”If elephant dung can be used to make paper sheets, then why cannot cow dung be turned into paper?” When Jaipur-based businessman Bhimraj Sharma faced this simple question from his daughter in 2016, it was like all the pieces fit together in one moment of inspiration.
Wasting no time, Sharma, who was into the offset printing business, started research on the idea and ended up making a paper sheet of cow dung, though not so fine, yet good enough to keep his spirit high.
”Today, the quality of this paper is not only high but there is no product, which can only be made from mill paper and not from this cow dung paper. You name it and have it,” said Sharma, who heads Gaukriti company, which manufactures papers from cow dung.
Taking one step forward, Sharma experimented making items like Gulal, tiny havan-kund, Rakhis, pencils, and Holi and Diwali items with cow dung paper. Sharma initially made items like boxes, envelopes and diaries and today, the range of products has crossed 100 items.
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From customised diaries, boxes, pencils and decorative items to items like Rakhi — all items are being manufactured by the company, which it exports to the US and Australia.
Sharma said his friends used to mock him during the initial days of research and development.
”Today, the turnover of my company has reached Rs 1 crore. I expect that the turnover will cross Rs 1 crore in the coming fiscal year,” he claimed.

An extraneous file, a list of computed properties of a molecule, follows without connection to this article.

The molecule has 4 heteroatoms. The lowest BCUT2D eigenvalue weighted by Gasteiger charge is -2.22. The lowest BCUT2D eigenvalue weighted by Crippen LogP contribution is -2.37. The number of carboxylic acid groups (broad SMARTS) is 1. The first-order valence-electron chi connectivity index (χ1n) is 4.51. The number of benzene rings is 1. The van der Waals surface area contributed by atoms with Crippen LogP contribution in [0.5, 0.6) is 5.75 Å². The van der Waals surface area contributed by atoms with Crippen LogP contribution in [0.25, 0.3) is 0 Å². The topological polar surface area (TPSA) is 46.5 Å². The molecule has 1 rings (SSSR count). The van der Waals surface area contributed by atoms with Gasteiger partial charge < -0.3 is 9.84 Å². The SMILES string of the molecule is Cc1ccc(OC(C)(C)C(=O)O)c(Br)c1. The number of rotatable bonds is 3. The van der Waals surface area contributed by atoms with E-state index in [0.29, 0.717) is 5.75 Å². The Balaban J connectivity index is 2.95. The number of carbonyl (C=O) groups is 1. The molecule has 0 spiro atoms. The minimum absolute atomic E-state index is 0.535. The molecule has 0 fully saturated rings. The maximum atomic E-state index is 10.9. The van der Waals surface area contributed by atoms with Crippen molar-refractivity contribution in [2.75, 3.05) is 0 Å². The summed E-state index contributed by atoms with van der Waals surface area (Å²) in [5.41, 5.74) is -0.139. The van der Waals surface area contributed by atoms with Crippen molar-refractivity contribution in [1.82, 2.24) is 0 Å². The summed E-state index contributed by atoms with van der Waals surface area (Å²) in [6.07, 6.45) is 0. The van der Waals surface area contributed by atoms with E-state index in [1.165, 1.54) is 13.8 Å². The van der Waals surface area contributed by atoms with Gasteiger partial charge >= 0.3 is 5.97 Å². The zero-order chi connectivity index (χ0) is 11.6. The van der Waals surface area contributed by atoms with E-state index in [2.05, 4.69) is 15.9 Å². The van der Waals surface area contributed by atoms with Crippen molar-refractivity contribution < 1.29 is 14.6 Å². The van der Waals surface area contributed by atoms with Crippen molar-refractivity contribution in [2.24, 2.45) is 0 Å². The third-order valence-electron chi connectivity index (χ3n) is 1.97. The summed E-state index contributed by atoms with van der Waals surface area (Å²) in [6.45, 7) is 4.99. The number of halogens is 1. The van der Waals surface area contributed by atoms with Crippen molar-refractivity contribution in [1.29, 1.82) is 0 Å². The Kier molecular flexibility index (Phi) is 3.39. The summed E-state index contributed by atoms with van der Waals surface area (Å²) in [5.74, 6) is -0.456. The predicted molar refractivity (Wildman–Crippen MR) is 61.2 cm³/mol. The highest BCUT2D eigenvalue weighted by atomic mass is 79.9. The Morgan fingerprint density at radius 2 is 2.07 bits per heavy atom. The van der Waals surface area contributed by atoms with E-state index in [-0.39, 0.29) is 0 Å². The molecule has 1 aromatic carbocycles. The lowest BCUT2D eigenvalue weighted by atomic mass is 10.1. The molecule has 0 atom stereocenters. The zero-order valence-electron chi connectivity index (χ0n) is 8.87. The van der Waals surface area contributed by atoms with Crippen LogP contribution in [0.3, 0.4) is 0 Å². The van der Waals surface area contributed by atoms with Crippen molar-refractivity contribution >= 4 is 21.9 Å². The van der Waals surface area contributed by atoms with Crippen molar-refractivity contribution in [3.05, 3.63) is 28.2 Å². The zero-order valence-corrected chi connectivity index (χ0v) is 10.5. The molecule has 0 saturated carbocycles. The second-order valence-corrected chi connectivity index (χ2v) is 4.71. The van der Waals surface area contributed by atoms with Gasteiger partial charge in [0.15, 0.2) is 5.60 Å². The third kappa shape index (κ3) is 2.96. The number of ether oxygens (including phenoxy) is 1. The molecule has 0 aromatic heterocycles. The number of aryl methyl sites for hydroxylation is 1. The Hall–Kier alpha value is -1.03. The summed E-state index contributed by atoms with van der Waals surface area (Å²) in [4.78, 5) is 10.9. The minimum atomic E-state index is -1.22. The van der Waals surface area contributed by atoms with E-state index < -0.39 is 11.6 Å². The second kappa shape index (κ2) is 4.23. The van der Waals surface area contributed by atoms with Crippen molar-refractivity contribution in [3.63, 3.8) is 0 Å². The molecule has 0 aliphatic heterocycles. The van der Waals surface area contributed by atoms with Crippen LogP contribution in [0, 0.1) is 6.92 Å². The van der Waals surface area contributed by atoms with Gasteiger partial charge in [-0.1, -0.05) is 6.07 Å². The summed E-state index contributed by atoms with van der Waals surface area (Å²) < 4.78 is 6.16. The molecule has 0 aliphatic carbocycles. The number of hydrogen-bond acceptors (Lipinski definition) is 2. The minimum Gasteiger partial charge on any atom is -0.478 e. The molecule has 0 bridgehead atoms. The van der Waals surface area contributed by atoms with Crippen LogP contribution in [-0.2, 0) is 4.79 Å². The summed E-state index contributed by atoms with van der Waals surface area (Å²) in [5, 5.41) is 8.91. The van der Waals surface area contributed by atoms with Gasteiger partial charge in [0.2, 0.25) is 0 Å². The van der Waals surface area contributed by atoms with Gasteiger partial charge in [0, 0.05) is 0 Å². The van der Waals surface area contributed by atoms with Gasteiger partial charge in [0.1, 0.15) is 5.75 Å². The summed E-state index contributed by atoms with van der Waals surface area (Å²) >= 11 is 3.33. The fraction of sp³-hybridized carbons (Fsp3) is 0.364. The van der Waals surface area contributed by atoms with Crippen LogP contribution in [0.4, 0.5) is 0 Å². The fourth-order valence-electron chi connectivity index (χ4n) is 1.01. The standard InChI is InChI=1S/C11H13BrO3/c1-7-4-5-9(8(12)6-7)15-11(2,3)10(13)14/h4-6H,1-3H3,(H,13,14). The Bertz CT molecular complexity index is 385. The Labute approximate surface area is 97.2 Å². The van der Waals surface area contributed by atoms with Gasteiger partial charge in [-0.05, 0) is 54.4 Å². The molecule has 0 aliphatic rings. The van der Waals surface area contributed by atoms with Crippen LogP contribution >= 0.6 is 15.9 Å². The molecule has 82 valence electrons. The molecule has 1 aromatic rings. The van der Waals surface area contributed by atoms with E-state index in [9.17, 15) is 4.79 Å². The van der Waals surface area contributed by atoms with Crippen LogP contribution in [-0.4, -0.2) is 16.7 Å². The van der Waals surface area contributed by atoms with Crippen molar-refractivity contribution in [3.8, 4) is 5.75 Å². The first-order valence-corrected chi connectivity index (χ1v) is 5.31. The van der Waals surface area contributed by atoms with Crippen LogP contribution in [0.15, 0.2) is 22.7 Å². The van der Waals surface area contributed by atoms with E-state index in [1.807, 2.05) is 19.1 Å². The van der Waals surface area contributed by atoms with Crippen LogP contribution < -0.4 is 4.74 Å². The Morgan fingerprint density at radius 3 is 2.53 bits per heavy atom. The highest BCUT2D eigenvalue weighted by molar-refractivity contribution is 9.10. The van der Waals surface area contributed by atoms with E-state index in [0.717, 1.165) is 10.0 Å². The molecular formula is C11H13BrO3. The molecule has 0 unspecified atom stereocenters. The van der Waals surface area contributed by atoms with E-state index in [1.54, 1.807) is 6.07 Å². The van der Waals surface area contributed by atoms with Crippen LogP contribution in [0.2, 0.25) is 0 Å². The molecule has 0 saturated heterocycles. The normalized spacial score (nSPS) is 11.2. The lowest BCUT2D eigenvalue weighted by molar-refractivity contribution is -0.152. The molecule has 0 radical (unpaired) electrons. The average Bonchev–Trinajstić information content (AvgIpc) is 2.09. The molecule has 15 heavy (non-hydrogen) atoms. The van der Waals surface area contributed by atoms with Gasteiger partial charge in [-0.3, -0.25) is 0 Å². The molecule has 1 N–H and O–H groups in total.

Sharma said he is now working on using the dung of other animals with the cow dung to make paper and other items.
”This initiative is not only for making a profit but also for saving the environment. There is a huge demand for papers across the world and mill paper is mainly used. There is a small segment that understands the value of handmade paper. Quality of offset printing on normal handmade paper is not as high as the paper made of cow dung,” he noted.
Sharma has also printed Hanuman Chalisa with pictures on the cow dung paper, while a few other books have also been published on the paper.
He said there is not much difference between products made of cow dung paper and normal handmade paper. One sheet of paper contains 40 per cent dung and the rest is made of other materials. He is using nearly 600 kg of cow dung to produce 3,000 sheets daily.
Sharma said apart from the business angle, this is also a contribution to environment protection.